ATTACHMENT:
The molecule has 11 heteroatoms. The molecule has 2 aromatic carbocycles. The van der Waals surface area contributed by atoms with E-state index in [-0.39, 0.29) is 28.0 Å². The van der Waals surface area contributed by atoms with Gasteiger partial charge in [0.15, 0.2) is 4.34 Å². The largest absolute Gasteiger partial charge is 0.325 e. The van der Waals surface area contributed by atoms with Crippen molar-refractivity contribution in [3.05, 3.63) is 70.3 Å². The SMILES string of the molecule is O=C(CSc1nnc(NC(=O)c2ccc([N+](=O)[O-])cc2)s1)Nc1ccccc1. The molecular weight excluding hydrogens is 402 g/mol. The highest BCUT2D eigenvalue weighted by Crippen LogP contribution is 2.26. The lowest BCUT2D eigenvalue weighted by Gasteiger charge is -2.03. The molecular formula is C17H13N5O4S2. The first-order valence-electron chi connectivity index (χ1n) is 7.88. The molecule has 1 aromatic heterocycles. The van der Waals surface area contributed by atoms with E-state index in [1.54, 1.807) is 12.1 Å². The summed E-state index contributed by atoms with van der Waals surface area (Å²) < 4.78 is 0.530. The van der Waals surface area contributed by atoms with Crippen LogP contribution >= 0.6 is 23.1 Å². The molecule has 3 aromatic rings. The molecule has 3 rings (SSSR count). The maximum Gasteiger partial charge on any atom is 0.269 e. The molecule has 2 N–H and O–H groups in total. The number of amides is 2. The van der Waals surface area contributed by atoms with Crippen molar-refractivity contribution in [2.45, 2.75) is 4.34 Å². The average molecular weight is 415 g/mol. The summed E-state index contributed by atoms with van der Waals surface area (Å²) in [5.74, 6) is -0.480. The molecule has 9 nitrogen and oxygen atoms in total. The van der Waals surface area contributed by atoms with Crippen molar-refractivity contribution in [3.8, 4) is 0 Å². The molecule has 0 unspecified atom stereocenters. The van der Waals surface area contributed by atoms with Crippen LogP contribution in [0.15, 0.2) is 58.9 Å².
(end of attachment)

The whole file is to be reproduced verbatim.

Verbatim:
The molecule has 11 heteroatoms. The molecule has 2 aromatic carbocycles. The van der Waals surface area contributed by atoms with E-state index in [-0.39, 0.29) is 28.0 Å². The van der Waals surface area contributed by atoms with Gasteiger partial charge in [0.15, 0.2) is 4.34 Å². The largest absolute Gasteiger partial charge is 0.325 e. The van der Waals surface area contributed by atoms with Crippen molar-refractivity contribution in [3.05, 3.63) is 70.3 Å². The SMILES string of the molecule is O=C(CSc1nnc(NC(=O)c2ccc([N+](=O)[O-])cc2)s1)Nc1ccccc1. The molecular weight excluding hydrogens is 402 g/mol. The highest BCUT2D eigenvalue weighted by Crippen LogP contribution is 2.26. The lowest BCUT2D eigenvalue weighted by Gasteiger charge is -2.03. The molecular formula is C17H13N5O4S2. The first-order valence-electron chi connectivity index (χ1n) is 7.88. The molecule has 1 aromatic heterocycles. The van der Waals surface area contributed by atoms with E-state index in [1.54, 1.807) is 12.1 Å². The summed E-state index contributed by atoms with van der Waals surface area (Å²) < 4.78 is 0.530. The van der Waals surface area contributed by atoms with Crippen LogP contribution >= 0.6 is 23.1 Å². The molecule has 3 aromatic rings. The molecule has 3 rings (SSSR count). The maximum Gasteiger partial charge on any atom is 0.269 e. The molecule has 2 N–H and O–H groups in total. The number of amides is 2. The van der Waals surface area contributed by atoms with Crippen molar-refractivity contribution in [2.45, 2.75) is 4.34 Å². The average molecular weight is 415 g/mol. The summed E-state index contributed by atoms with van der Waals surface area (Å²) in [5.74, 6) is -0.480. The molecule has 9 nitrogen and oxygen atoms in total. The van der Waals surface area contributed by atoms with Crippen molar-refractivity contribution in [3.8, 4) is 0 Å². The molecule has 0 unspecified atom stereocenters. The van der Waals surface area contributed by atoms with Crippen LogP contribution in [0.15, 0.2) is 58.9 Å².